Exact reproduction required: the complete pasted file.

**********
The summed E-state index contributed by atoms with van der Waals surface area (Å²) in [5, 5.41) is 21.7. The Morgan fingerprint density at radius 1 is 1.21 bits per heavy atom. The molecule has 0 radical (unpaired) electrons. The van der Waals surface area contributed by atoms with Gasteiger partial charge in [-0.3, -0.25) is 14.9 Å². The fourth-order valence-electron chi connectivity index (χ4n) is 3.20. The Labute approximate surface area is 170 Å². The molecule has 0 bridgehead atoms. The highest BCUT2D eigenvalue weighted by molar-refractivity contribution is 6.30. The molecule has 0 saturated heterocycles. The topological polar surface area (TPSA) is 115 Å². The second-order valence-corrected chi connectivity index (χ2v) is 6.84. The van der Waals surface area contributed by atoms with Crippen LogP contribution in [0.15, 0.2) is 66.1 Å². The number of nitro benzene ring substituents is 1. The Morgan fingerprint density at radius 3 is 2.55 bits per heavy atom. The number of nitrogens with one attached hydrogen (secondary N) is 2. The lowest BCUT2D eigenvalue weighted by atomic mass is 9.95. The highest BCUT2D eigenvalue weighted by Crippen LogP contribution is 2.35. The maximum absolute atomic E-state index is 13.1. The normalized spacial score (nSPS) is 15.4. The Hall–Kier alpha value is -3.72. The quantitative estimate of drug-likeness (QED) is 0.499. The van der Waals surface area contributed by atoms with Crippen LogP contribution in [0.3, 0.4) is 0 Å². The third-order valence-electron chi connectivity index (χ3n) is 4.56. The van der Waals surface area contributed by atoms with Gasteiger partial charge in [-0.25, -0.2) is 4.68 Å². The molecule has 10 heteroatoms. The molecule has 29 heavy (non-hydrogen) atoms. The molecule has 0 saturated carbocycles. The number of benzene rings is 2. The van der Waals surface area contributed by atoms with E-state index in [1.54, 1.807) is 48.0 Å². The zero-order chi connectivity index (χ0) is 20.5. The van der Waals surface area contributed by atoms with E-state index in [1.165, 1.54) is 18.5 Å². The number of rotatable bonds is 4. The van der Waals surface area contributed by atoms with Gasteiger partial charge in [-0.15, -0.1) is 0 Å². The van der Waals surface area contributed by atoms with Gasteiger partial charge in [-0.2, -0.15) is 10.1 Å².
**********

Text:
The summed E-state index contributed by atoms with van der Waals surface area (Å²) in [5, 5.41) is 21.7. The Morgan fingerprint density at radius 1 is 1.21 bits per heavy atom. The molecule has 0 radical (unpaired) electrons. The van der Waals surface area contributed by atoms with Gasteiger partial charge in [-0.3, -0.25) is 14.9 Å². The fourth-order valence-electron chi connectivity index (χ4n) is 3.20. The Labute approximate surface area is 170 Å². The molecule has 0 bridgehead atoms. The highest BCUT2D eigenvalue weighted by molar-refractivity contribution is 6.30. The molecule has 0 saturated heterocycles. The topological polar surface area (TPSA) is 115 Å². The second-order valence-corrected chi connectivity index (χ2v) is 6.84. The van der Waals surface area contributed by atoms with Crippen LogP contribution in [0.15, 0.2) is 66.1 Å². The number of nitro benzene ring substituents is 1. The Morgan fingerprint density at radius 3 is 2.55 bits per heavy atom. The number of nitrogens with one attached hydrogen (secondary N) is 2. The lowest BCUT2D eigenvalue weighted by atomic mass is 9.95. The highest BCUT2D eigenvalue weighted by Crippen LogP contribution is 2.35. The maximum absolute atomic E-state index is 13.1. The normalized spacial score (nSPS) is 15.4. The Hall–Kier alpha value is -3.72. The quantitative estimate of drug-likeness (QED) is 0.499. The van der Waals surface area contributed by atoms with Crippen LogP contribution in [0.3, 0.4) is 0 Å². The third-order valence-electron chi connectivity index (χ3n) is 4.56. The van der Waals surface area contributed by atoms with Gasteiger partial charge in [-0.25, -0.2) is 4.68 Å². The molecule has 10 heteroatoms. The molecule has 29 heavy (non-hydrogen) atoms. The molecule has 0 saturated carbocycles. The number of benzene rings is 2. The van der Waals surface area contributed by atoms with E-state index in [1.54, 1.807) is 48.0 Å². The zero-order chi connectivity index (χ0) is 20.5. The van der Waals surface area contributed by atoms with E-state index in [1.165, 1.54) is 18.5 Å². The number of rotatable bonds is 4. The van der Waals surface area contributed by atoms with Gasteiger partial charge in [-0.15, -0.1) is 0 Å². The van der Waals surface area contributed by atoms with Gasteiger partial charge in [-0.2, -0.15) is 10.1 Å².